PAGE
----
Roland and I just got back from 3 weeks in Thailand. People there aren’t obsessing over Trump. Thailand, which I started visiting first for holidays, then for business and now for holidays again, is a profoundly pro-American country. But pro-American culturally, not necessarily politically. Without exception, people who mentioned Trump to me, did it humorously— which is pretty much how people I met last summer in Russia also referred to him. (It was different in Azerbaijan, where he is best known for his business relationship with a notorious criminal clan, his partners in the now shuttered Baku Trump Tower.)
Roland has been asking me for weeks how I thought travel for Americans would be impacted by Trump’s presidency. I started traveling abroad while Nixon was president and found people sympathetic. In Holland I was the subject of a documentary about a Vietnam war resistor living in Amsterdam. Folks I talked about politics with in Iran, India, France, Germany, Hungary and Sri Lanka (then still Ceylon), Afghanistan, Finland, Sweden and, of course, Holland, were very aware of the difference between an anti-war, anti-Nixon American like me and whatever they themselves hated about Nixon’s policies.
Sunday, Newsweek dealt with Roland’s fears about American travelers being unwelcome. I mean, Russia was OK, but we’re not planning on going back and… there is the rest of the world. Colby Martin is an intelligence director for Pinkerton and he warns that “a potentially controversial president means you have to prepare. Americans traveling abroad need to have a comprehensive plan for staying safe.” But, no real need for worry since most Americans who go abroad just travel to Mexico and Canada anyway. We love Mexico and we love Canada but that is how our travel habits could be described. And, accordng to Newsweek, experts say that “wander outside the well-trodden areas, and things could get interesting.”
"The likelihood of any impact on American travelers abroad" will depend on what policies the new administration enacts, says Scott Hume, the director of security operations for Global Rescue. He says you shouldn't be surprised by people who ask you direct questions about American foreign policy and politics. If your goal is to avoid those conversations, "Take care not to stand out as an American," he says.Also worthwhile, take a look at the State Department’s travel advisory updates— warnings and alerts. Just since Trump was declared the winner on Nov. 8, travel warnings have been issued for 15 countries— North Korea, Burundi, Ethiopia, Mexico, Algeria, Ukraine, Venezuela, Philippines, Mali, Jordan, Egypt, Congo, and, last week, South Sudan, Bangladesh and The Gambia— and alerts were issued for Haiti and Europe. There were already warnings in effect for Haiti, Somalia, Sudan, El Salvador, Turkey, Iraq, Libya, Chad, Syria, Pakistan, Yemen, Afghanistan, Laos, Tunisia, Israel and Palestine, Iran, Cameroon, Honduras, Nigeria, Lebanon, Kenya, Saudi Arabia, Colombia, Mauritania, Niger and Burkina Faso. And that’s just 2016 and the first month of 2017! Tip: everyone's wise to Canadian flags sewn into your backpack.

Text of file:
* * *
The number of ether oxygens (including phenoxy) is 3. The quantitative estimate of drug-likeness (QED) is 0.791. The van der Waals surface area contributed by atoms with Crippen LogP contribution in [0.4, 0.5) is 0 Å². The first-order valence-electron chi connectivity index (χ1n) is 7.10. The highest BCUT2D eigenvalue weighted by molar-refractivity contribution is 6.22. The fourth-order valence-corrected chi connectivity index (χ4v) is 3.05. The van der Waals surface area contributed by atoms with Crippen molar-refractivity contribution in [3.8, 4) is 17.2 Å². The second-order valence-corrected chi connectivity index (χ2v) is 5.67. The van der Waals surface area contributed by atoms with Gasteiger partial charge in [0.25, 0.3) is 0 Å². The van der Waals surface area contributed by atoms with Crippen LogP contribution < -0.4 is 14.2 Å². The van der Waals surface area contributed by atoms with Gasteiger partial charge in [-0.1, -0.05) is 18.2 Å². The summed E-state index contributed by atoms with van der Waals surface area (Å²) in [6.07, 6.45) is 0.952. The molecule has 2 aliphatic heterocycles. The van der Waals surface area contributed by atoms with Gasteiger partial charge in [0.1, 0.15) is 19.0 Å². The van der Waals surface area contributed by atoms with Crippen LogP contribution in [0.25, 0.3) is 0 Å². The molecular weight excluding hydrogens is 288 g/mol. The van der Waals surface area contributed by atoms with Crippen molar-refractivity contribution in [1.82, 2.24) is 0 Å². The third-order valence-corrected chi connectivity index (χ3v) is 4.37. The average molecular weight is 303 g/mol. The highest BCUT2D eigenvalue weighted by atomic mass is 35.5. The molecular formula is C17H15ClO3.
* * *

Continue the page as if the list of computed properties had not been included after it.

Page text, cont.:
So how do you do that, exactly?
Taryn White, a writer and frequent traveler based in Washington, tries to maintain a cover. "You have to look the part," she says. "This means no white sneakers, 'I Love NY' T-shirts or sweatpants. It also means being considerate of local customs and dress."
One simple trick: Pack black. Darker colors are versatile and ensure you don't stand out. Beyond the wardrobe selection, it means downplaying American mannerisms like laughing out loud, smiling a lot or using hand gestures.
But others say now may also be the best time to identify yourself as an American. Kori Crow, a political consultant from Austin, Texas, and a world traveler, says that counterintuitively, the more fractious a country's politics are, the better your experience could be.
"They're more forgiving because they don't usually equate elected leaders as a reflection of its citizens," she says.
Crow says people understand that American visitors are not its ambassadors. "You'd be surprised at how many foreigners will over-compliment you just to try and make you feel more welcome," she adds, mentioning a particularly warm welcome at Vietnam's American War Crimes Museum.
All of the above is true. There are times when you'll want to fade into the crowd, but ultimately you have to be true to yourself. And as the experts say, don't leave anything to chance.
How do I know? Because I grew up in Europe during a time of controversial American leadership. Most people I met were smart enough to know that American citizens do not represent the American government, and they knew from personal experience that democracy is imperfect.
In fact, I think we should all travel more internationally during the next four years. Just to show the world that Americans are a far more varied lot than the politicians they see on TV or read about in the paper.
Three things you should do during the Trump years
• Apply for a passport. Less than half of Americans have a passport. You'll need one if you want to travel abroad… Cost: $110 for adults, $80 for kids under 16. Does not include a $25 "execution" fee.
• Learn another language. No matter where you go, knowing a few words in the native language will take you far. The next four years are a perfect time to pick up Spanish, French, German or Mandarin…
• Build a bridge. Whether you strike up a friendship with someone who lives outside the U.S. or take a volunteer vacation outside the country, you can use your travel to show the world what Americans are really like. Check out organizations like GlobeAware or tour operators such as REI, which offer extensive volunteer vacation programs.